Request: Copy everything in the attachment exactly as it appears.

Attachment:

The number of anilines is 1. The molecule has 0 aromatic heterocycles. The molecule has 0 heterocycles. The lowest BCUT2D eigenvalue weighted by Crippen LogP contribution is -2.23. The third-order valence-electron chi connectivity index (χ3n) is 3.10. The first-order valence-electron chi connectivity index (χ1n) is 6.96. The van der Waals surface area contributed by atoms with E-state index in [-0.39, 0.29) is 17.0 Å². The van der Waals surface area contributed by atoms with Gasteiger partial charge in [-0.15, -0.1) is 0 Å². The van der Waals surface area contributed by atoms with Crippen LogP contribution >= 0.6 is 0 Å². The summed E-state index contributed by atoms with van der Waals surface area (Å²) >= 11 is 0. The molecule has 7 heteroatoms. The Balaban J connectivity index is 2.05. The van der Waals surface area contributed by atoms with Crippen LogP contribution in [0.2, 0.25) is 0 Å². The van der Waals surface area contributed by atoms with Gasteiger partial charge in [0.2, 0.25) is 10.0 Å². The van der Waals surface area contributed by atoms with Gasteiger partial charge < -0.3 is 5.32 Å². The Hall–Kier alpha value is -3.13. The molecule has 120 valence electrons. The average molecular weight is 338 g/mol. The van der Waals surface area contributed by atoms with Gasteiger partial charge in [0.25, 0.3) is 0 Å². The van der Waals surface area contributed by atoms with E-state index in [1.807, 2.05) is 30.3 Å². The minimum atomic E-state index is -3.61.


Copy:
The number of anilines is 1. The molecule has 0 aromatic heterocycles. The molecule has 0 heterocycles. The lowest BCUT2D eigenvalue weighted by Crippen LogP contribution is -2.23. The third-order valence-electron chi connectivity index (χ3n) is 3.10. The first-order valence-electron chi connectivity index (χ1n) is 6.96. The van der Waals surface area contributed by atoms with E-state index in [-0.39, 0.29) is 17.0 Å². The van der Waals surface area contributed by atoms with Gasteiger partial charge in [-0.15, -0.1) is 0 Å². The van der Waals surface area contributed by atoms with Crippen LogP contribution >= 0.6 is 0 Å². The summed E-state index contributed by atoms with van der Waals surface area (Å²) >= 11 is 0. The molecule has 7 heteroatoms. The Balaban J connectivity index is 2.05. The van der Waals surface area contributed by atoms with Crippen LogP contribution in [0.2, 0.25) is 0 Å². The van der Waals surface area contributed by atoms with Gasteiger partial charge in [0.2, 0.25) is 10.0 Å². The van der Waals surface area contributed by atoms with Gasteiger partial charge < -0.3 is 5.32 Å². The Hall–Kier alpha value is -3.13. The molecule has 120 valence electrons. The average molecular weight is 338 g/mol. The van der Waals surface area contributed by atoms with Gasteiger partial charge in [0.25, 0.3) is 0 Å². The van der Waals surface area contributed by atoms with E-state index in [1.807, 2.05) is 30.3 Å². The minimum atomic E-state index is -3.61.